“They only come to see you because you’re a freak.”
At the sound of the whisper, Peace’s ears swiveled back and forth. She must be hearing things.
“You’re a freak. They come to laugh at you.”
Peace turned her head and found herself looking into the eyes of a zebra standing at the fence around her enclosure. She recognized him as the one called Streak, the leader of the herd at Safari Park. “What are you talking about?”
“You think you’re so perfect in your private pasture with your fancy white fence. But you’re just a freak.”
Peace was shocked to be treated so cruelly her own kind. “I beg your pardon. I’m a zebra just like you.”
Her statement was met with guffaws of laughter from the young herd. “Who told you that?”
“My mother. She’s a zebra, too.”
“What about your dad?”
“He’s a horse. A white stallion, just like in fairy tales.” Peace’s eyes twinkled with pride.
“So your mom is a zebra and your dad is a horse.” Streak’s lips twisted into a cruel smirk. “I guess that makes you… nothing.”
The herd reared up in a cloud of dust, snorting and hooting with laughter. Their hoofbeats echoed in Peace’s ears long after they retreated to their own pasture.
Alone in her pen, she looked at the reflection staring back at her in the watering hole. She saw her striped zebra face and the mane on her snow-white neck standing in a stiff row. She couldn’t see her rump in the reflection, but in her mind she saw where her white body met with a striped hind end. What she always thought of as unique now looked like a messy patchwork of different animal parts thrown together haphazardly.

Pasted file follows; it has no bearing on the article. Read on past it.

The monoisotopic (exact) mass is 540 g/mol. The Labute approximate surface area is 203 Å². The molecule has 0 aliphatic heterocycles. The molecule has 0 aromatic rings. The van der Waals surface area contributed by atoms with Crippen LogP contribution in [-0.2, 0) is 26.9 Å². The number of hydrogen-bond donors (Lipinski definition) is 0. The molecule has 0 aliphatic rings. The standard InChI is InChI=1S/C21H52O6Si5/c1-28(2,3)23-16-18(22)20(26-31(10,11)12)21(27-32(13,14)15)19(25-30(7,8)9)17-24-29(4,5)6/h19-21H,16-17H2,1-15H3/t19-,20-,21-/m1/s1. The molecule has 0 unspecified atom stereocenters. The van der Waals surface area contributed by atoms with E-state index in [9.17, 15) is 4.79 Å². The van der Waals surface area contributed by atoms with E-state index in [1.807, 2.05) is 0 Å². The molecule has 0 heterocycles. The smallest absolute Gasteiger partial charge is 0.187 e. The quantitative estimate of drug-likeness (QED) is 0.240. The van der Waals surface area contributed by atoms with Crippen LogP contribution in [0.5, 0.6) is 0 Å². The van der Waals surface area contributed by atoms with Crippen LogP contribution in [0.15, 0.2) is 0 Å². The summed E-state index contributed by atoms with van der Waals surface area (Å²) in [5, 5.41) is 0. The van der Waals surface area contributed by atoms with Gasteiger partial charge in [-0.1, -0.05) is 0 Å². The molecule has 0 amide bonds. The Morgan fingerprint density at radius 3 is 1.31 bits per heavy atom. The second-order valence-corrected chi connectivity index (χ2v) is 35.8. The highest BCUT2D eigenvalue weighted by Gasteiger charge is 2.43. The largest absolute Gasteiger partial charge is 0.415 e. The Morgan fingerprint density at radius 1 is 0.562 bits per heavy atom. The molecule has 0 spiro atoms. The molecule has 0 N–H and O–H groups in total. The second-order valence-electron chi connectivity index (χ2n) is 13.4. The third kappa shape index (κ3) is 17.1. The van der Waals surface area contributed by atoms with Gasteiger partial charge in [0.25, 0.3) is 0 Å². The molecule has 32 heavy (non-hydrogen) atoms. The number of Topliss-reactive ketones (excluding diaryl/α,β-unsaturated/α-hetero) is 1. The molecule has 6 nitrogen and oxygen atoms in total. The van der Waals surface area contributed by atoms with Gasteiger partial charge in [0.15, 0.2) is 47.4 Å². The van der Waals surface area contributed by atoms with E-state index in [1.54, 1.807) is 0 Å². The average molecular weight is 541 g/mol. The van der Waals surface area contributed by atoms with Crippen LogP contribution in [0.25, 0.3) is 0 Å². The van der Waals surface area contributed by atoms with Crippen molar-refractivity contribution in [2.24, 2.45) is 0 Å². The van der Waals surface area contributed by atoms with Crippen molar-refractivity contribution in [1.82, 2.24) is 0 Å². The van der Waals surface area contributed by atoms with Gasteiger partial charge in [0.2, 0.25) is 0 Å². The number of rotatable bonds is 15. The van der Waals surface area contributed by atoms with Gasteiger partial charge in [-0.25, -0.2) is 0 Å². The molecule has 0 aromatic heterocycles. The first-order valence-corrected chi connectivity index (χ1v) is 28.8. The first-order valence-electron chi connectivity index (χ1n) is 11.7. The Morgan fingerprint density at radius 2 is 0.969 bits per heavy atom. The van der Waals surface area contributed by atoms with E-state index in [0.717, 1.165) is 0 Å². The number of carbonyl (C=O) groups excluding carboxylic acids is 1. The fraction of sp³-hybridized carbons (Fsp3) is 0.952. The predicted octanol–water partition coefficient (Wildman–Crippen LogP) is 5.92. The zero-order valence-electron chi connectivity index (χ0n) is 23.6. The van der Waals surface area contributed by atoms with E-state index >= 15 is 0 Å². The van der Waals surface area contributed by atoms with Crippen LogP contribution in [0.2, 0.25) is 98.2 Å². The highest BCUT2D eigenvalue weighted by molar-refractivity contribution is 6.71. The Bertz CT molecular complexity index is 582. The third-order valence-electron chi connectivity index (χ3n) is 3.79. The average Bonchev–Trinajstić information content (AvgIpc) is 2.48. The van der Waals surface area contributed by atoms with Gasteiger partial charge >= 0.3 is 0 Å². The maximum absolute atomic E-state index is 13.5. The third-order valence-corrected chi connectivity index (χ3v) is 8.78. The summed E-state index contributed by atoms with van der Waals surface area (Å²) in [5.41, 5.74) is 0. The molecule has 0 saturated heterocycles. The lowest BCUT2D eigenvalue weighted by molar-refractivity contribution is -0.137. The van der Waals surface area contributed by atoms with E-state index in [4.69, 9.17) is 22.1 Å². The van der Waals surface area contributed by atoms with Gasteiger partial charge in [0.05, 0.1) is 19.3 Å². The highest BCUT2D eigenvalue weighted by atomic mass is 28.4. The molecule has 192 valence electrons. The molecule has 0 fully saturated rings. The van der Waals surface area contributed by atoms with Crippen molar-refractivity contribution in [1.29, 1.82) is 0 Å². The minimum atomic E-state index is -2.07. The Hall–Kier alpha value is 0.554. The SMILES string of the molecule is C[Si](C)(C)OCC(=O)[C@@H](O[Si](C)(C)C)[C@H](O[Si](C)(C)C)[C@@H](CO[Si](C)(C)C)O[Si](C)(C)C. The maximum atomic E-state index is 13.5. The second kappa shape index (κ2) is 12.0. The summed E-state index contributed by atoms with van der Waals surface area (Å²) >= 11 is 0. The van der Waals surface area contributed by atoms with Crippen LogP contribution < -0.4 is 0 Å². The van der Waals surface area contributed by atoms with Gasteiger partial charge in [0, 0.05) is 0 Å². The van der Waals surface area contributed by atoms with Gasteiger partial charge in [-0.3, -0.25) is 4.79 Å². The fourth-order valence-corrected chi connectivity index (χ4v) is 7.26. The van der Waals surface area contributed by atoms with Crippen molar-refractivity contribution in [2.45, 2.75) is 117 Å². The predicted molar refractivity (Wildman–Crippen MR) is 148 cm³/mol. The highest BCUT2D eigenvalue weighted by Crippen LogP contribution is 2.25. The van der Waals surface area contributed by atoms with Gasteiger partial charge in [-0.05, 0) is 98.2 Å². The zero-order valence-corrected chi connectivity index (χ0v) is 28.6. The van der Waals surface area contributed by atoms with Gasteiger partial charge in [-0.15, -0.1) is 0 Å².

Could they be right? Did the crowds come just to poke fun and call her names? She didn’t speak the same language as the park visitors. Maybe the words they spoke were nasty words like freak… or nothing.
These thoughts tormented Peace as she tried to sleep. When morning came, she hung her head despondently and hid behind the shade trees in her pen. People gathered at the fence and called her name, but she refused to look up. The herd had wounded her to the very core and all her confidence had completely vanished.
She remained there, her head hanging between her ivory knees, day after day and night after night.
“Why the long face?”
Peace’s ears pricked forward and the sound of the voice. It had been a long time since anyone had spoken to her. Even the park visitors barely took notice of her anymore.
“And miss my chance with a pretty thing like you?” The voice sounded friendly, but Peace couldn’t bring herself to look at its source.
“I’m not pretty. I’m not anything. I am nothing.” Although she thought she was accustomed to the words, tears slid down her bold striped face as she spoke them aloud.
“Well, beauty is in the eye of the beholder. And I’ve never seen anyone so beautiful in all my life.”
Peace lifted her head ever so slightly at the kind words. She peeked from behind her lashes at the creature standing at her fence. It was a horse. With very large ears. In fact, she’d never seen such large ears before.
“Are you a horse?”
“No, but my dad is.”
“What is your mom?”
“My mom is a gorgeous donkey.”
Peace lifted her head to its full, upright position. “Oh my! Your dad is a horse and your mom is a donkey. That makes you just like me. You’re nothing, too.”
“Actually that makes me a mule, sweetheart.”
Afraid she had insulted her new friend, the white stripes on her face turned crimson with embarrassment. “Oh, I’m sorry. It’s just that my dad is a horse and my mom is a zebra. And I am nothing.”
“I think that makes you a zorse, or maybe a hebra.”
The two stood together under the milky twilight and for the first time in weeks, Peace laughed and felt like something again. The mule continued to visit Peace night after night, and gradually she became a happy animal once more. The mule had given her back her dignity.
The Safari Park staff noticed the special relationship between the two creatures and moved the mule into Peace’s enclosure. Now visitors come to see the park’s newest addition… one they are calling a zorbule. Or maybe it’s a mebrorse.
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